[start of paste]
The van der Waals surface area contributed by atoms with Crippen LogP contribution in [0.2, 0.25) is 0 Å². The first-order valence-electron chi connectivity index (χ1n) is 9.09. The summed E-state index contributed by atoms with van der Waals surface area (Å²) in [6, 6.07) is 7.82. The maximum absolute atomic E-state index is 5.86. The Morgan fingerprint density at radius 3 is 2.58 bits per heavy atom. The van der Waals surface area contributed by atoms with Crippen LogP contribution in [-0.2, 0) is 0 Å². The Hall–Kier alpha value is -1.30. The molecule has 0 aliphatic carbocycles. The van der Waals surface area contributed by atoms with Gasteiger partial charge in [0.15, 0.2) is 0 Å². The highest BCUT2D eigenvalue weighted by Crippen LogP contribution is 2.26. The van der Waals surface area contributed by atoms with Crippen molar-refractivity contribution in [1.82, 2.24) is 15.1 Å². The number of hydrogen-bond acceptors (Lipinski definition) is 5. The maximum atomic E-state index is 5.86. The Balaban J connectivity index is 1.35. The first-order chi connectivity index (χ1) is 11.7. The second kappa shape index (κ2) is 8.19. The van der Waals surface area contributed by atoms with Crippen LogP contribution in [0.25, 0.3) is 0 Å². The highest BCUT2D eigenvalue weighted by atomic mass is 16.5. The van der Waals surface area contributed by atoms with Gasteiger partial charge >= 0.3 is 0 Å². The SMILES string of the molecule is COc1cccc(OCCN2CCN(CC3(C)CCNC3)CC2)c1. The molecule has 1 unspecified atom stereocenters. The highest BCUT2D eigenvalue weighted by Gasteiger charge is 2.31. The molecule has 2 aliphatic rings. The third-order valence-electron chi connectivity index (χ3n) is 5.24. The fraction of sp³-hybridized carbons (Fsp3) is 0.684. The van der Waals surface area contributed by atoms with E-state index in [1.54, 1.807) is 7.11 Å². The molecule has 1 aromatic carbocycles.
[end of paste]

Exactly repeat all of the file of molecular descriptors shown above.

The van der Waals surface area contributed by atoms with Crippen LogP contribution in [0.2, 0.25) is 0 Å². The first-order valence-electron chi connectivity index (χ1n) is 9.09. The summed E-state index contributed by atoms with van der Waals surface area (Å²) in [6, 6.07) is 7.82. The maximum absolute atomic E-state index is 5.86. The Morgan fingerprint density at radius 3 is 2.58 bits per heavy atom. The van der Waals surface area contributed by atoms with Crippen LogP contribution in [-0.2, 0) is 0 Å². The Hall–Kier alpha value is -1.30. The molecule has 0 aliphatic carbocycles. The van der Waals surface area contributed by atoms with Gasteiger partial charge in [0.15, 0.2) is 0 Å². The highest BCUT2D eigenvalue weighted by Crippen LogP contribution is 2.26. The van der Waals surface area contributed by atoms with Crippen molar-refractivity contribution in [1.82, 2.24) is 15.1 Å². The number of hydrogen-bond acceptors (Lipinski definition) is 5. The maximum atomic E-state index is 5.86. The Balaban J connectivity index is 1.35. The first-order chi connectivity index (χ1) is 11.7. The second kappa shape index (κ2) is 8.19. The van der Waals surface area contributed by atoms with Crippen LogP contribution in [0.25, 0.3) is 0 Å². The highest BCUT2D eigenvalue weighted by atomic mass is 16.5. The van der Waals surface area contributed by atoms with Gasteiger partial charge >= 0.3 is 0 Å². The SMILES string of the molecule is COc1cccc(OCCN2CCN(CC3(C)CCNC3)CC2)c1. The molecule has 1 unspecified atom stereocenters. The highest BCUT2D eigenvalue weighted by Gasteiger charge is 2.31. The molecule has 2 aliphatic rings. The third-order valence-electron chi connectivity index (χ3n) is 5.24. The fraction of sp³-hybridized carbons (Fsp3) is 0.684. The van der Waals surface area contributed by atoms with E-state index in [1.54, 1.807) is 7.11 Å². The molecule has 1 aromatic carbocycles.